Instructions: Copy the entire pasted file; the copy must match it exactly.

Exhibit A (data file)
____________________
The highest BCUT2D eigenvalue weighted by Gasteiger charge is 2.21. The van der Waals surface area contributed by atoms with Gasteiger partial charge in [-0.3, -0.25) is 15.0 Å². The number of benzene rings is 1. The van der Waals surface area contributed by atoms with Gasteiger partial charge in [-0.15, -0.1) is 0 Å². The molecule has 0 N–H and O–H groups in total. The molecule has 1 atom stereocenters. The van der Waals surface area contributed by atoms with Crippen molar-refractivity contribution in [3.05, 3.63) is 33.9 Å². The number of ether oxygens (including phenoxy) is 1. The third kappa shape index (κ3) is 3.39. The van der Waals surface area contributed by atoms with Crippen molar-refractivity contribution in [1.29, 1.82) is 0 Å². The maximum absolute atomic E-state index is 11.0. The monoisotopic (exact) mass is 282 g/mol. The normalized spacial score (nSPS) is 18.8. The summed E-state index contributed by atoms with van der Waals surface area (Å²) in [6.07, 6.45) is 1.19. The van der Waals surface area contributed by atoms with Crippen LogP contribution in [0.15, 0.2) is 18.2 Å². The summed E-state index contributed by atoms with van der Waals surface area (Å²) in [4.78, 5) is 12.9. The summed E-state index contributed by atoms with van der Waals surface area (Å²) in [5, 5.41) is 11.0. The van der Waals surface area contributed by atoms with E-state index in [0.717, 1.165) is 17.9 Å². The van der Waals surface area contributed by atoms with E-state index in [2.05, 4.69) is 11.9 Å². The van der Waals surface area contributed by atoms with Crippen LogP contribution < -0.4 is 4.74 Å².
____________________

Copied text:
The highest BCUT2D eigenvalue weighted by Gasteiger charge is 2.21. The van der Waals surface area contributed by atoms with Gasteiger partial charge in [-0.3, -0.25) is 15.0 Å². The number of benzene rings is 1. The van der Waals surface area contributed by atoms with Gasteiger partial charge in [-0.15, -0.1) is 0 Å². The molecule has 0 N–H and O–H groups in total. The molecule has 1 atom stereocenters. The van der Waals surface area contributed by atoms with Crippen molar-refractivity contribution in [3.05, 3.63) is 33.9 Å². The number of ether oxygens (including phenoxy) is 1. The third kappa shape index (κ3) is 3.39. The van der Waals surface area contributed by atoms with Crippen molar-refractivity contribution in [1.29, 1.82) is 0 Å². The maximum absolute atomic E-state index is 11.0. The monoisotopic (exact) mass is 282 g/mol. The normalized spacial score (nSPS) is 18.8. The summed E-state index contributed by atoms with van der Waals surface area (Å²) in [6.07, 6.45) is 1.19. The van der Waals surface area contributed by atoms with Crippen LogP contribution in [0.15, 0.2) is 18.2 Å². The summed E-state index contributed by atoms with van der Waals surface area (Å²) in [4.78, 5) is 12.9. The summed E-state index contributed by atoms with van der Waals surface area (Å²) in [5, 5.41) is 11.0. The van der Waals surface area contributed by atoms with E-state index in [0.717, 1.165) is 17.9 Å². The van der Waals surface area contributed by atoms with E-state index in [2.05, 4.69) is 11.9 Å². The van der Waals surface area contributed by atoms with Crippen LogP contribution < -0.4 is 4.74 Å².